Winter is right around the corner which means it’s time to think about storing your RV. Many RV owners neglect some of the important tasks that should be done before putting their RV into storage which can lead to costly repairs (not to mention a major headache).
It’s necessary to winterize your RV before putting it into storage or if you’re not going to be using your RV for a long period. These winterizing procedures are necessary for all of your RV’s systems and components to ensure they all continue to work properly.
Why it’s important to winterize your RV
The number one most critical tip for storing an RV is to have it properly winterized. I can’t emphasize this enough. RVs are expensive. So, why not take care of your rig even when you’re not using it?
If you will be storing your RV where the temperatures will be below freezing you need to take special precautions to prevent certain components and parts from breaking and cracking that can result in costly repairs. Winterizing your RV is an inexpensive way to prevent significant repair costs, since it:
- Protects your water lines
- Protects your battery
- Takes care of your tires
- Stops rodents and pests
How to winterize your RV for storage
Winterizing your RV water system
First, you need to prepare your RV’s water system for freezing temperatures. If you do not winterize your RV plumbing properly it could result in damage not only to the water system, lines, and tanks but also to the RV.
The last thing you want is to pull your RV out of storage only to discover interior water damage, cracked tanks, or split connections and hoses because you didn’t take the proper precautions.
It’s best to winterize your RV while you’re at a full hookup site so you can utilize the sewer, water, and electricity during the winterization process.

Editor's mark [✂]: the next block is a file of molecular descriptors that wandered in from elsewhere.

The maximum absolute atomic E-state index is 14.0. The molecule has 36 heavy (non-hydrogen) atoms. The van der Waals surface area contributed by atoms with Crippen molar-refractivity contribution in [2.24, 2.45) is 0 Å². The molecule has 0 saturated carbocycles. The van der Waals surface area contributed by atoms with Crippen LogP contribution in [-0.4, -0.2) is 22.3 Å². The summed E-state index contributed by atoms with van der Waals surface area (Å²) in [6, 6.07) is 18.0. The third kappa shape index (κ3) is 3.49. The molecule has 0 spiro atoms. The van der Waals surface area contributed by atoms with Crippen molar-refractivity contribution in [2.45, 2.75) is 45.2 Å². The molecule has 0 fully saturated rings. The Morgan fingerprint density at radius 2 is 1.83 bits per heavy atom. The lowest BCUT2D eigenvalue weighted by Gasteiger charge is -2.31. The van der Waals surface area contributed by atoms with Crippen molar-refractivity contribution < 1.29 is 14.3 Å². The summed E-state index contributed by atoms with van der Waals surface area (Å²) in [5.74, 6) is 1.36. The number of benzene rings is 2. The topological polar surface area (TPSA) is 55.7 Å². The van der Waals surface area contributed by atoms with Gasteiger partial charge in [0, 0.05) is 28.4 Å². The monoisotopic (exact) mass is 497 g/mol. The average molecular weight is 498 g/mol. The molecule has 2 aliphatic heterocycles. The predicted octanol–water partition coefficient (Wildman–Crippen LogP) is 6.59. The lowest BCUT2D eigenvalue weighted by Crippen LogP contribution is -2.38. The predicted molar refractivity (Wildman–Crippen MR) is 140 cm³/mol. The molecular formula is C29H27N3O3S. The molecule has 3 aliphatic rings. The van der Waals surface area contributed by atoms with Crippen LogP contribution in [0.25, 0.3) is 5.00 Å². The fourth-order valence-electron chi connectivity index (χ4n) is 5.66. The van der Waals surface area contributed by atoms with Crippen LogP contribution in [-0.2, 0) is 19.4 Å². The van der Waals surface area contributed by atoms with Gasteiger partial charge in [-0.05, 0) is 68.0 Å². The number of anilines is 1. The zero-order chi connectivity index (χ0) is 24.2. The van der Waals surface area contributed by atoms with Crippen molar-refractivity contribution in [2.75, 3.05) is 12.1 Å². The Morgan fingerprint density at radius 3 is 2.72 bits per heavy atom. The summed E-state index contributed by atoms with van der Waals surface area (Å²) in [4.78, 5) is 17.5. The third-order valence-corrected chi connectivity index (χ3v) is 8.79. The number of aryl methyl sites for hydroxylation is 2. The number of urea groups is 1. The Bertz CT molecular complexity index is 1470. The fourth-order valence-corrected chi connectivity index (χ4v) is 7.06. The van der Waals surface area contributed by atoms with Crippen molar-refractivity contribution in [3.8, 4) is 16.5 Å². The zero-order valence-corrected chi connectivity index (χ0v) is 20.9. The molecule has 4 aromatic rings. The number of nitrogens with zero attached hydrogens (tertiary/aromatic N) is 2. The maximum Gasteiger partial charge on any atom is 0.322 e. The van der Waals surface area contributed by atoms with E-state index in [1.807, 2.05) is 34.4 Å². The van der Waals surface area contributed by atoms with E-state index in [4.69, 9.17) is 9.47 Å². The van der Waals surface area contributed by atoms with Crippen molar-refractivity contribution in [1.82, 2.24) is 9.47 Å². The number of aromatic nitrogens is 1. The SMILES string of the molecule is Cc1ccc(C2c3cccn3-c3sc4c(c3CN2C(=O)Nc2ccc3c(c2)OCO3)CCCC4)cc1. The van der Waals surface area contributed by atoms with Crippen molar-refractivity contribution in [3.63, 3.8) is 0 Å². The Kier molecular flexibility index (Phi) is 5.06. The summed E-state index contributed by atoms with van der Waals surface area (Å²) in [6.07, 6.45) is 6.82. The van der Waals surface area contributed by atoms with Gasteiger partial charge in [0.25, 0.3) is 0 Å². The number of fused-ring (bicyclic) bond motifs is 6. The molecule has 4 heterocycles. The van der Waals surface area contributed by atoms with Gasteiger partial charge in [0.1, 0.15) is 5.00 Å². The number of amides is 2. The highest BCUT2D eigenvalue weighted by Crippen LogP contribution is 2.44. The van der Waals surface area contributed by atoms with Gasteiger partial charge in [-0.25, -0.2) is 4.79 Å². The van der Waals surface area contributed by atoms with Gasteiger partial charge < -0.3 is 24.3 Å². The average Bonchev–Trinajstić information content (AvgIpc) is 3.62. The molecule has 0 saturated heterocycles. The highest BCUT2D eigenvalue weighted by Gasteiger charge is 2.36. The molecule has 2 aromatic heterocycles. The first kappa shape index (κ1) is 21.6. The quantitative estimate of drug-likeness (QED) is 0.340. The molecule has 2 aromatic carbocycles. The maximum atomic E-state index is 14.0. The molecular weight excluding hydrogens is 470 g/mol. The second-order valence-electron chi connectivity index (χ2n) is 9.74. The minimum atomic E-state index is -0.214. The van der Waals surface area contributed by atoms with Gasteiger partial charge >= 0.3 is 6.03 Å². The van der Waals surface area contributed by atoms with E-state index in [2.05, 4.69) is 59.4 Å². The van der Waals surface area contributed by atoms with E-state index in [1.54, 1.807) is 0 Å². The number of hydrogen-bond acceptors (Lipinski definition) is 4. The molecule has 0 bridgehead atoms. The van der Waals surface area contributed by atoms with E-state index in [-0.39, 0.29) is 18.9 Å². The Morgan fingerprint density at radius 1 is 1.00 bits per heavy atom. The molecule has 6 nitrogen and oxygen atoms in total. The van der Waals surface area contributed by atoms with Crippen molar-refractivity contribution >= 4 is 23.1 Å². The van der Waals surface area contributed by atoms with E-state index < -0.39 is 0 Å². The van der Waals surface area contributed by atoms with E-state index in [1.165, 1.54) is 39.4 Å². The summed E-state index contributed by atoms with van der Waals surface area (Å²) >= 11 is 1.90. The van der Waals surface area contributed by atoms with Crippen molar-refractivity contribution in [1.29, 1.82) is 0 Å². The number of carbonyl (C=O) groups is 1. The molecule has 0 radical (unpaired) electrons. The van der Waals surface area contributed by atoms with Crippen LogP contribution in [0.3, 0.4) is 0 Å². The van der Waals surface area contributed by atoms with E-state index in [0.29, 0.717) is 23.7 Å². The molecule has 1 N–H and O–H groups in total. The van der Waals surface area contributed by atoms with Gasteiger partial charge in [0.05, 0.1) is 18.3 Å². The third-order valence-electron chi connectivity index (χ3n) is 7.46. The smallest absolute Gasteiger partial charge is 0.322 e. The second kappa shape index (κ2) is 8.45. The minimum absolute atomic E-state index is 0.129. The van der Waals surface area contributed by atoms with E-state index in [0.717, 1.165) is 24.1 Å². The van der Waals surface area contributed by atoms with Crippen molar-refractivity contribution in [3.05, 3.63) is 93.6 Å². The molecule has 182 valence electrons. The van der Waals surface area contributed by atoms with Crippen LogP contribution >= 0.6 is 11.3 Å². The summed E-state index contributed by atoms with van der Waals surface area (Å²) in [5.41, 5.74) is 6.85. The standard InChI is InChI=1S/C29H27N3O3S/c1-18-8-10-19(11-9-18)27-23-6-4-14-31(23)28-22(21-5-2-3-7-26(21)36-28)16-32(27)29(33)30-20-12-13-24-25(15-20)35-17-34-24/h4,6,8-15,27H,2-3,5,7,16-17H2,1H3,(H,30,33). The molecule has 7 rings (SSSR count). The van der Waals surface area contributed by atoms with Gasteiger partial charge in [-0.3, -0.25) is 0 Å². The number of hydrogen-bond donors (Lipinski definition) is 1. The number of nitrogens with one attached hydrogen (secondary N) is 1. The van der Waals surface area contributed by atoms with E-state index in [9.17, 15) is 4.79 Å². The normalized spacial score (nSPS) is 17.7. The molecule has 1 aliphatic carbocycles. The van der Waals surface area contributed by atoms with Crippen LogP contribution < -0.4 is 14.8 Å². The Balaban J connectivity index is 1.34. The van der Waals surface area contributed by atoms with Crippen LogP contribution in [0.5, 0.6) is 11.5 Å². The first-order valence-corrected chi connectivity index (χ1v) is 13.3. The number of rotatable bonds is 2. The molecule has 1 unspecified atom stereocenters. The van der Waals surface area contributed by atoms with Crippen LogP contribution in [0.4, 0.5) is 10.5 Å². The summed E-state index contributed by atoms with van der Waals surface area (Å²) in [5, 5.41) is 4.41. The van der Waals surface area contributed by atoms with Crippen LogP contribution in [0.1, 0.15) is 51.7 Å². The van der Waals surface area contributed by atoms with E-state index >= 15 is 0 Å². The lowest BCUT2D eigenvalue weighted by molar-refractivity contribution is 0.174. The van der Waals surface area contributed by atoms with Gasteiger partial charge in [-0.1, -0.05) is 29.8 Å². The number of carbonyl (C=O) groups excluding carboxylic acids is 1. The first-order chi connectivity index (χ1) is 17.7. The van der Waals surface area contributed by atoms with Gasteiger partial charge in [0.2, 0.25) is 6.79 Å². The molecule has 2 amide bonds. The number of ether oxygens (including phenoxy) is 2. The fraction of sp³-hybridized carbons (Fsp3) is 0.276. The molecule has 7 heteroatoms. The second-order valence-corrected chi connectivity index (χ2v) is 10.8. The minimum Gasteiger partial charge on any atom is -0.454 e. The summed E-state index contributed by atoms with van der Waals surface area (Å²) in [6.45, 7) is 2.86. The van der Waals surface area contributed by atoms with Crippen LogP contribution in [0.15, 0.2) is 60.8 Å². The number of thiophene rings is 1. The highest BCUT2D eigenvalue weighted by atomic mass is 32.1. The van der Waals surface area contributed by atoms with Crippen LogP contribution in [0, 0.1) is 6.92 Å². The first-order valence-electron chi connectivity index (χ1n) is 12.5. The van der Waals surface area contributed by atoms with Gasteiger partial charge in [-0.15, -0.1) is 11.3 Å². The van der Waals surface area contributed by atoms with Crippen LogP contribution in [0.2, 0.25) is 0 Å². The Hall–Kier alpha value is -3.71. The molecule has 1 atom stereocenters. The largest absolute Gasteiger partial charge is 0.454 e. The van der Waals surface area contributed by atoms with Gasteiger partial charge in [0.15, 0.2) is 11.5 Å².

Step 1: Always read your owner’s manual for RV and model specific winterizing guidelines.
Step 2: Disconnect your RV water hose from outside water source.
Step 3: Disconnect and remove all inline water filters including water filters under the sink and your residential refrigerator.
Step 4: Drain your fresh water holding tank.
Step 5: Flush gray and black tanks throughly and empty completely.
Step 6: Open the kitchen hot water faucet to evacuate the hot water and pressure from the hot water system. You should allow the hot water tank to cool before draining the water heater to avoid injury.
Step 7: Make sure you open the pressure relief valve and remove the drain plug. Drain the water heater.
Step 8: Turn on all faucets (both hot and cold), showers (inside and outside), and toilet valves. Open the low-point drain lines under your RV to empty all water lines. Using your RV water pump will help evacuate most of the water out of your water system. However, don’t allow your pump to run dry. Immediately turn off the water pump once all water is completely evacuated from the lines. Then, close all faucets and cap off all drains.